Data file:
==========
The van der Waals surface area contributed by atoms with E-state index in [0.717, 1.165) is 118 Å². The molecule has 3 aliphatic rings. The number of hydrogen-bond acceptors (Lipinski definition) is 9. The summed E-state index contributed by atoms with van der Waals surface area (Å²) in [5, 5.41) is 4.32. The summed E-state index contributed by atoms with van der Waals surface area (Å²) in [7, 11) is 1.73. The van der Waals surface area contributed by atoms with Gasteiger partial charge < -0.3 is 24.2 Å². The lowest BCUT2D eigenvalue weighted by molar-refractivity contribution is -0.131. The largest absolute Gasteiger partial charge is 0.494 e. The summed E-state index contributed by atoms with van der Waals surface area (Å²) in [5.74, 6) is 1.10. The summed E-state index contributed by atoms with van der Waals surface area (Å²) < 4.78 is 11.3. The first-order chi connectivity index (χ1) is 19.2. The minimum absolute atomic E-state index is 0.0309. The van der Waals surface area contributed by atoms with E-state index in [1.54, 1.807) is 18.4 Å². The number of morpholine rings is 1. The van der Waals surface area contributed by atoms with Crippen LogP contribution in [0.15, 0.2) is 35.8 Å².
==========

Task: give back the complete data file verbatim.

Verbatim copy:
The van der Waals surface area contributed by atoms with E-state index in [0.717, 1.165) is 118 Å². The molecule has 3 aliphatic rings. The number of hydrogen-bond acceptors (Lipinski definition) is 9. The summed E-state index contributed by atoms with van der Waals surface area (Å²) in [5, 5.41) is 4.32. The summed E-state index contributed by atoms with van der Waals surface area (Å²) in [7, 11) is 1.73. The van der Waals surface area contributed by atoms with Gasteiger partial charge < -0.3 is 24.2 Å². The lowest BCUT2D eigenvalue weighted by molar-refractivity contribution is -0.131. The largest absolute Gasteiger partial charge is 0.494 e. The summed E-state index contributed by atoms with van der Waals surface area (Å²) in [5.74, 6) is 1.10. The summed E-state index contributed by atoms with van der Waals surface area (Å²) < 4.78 is 11.3. The first-order chi connectivity index (χ1) is 19.2. The minimum absolute atomic E-state index is 0.0309. The van der Waals surface area contributed by atoms with E-state index in [1.54, 1.807) is 18.4 Å². The number of morpholine rings is 1. The van der Waals surface area contributed by atoms with Crippen LogP contribution in [0.15, 0.2) is 35.8 Å².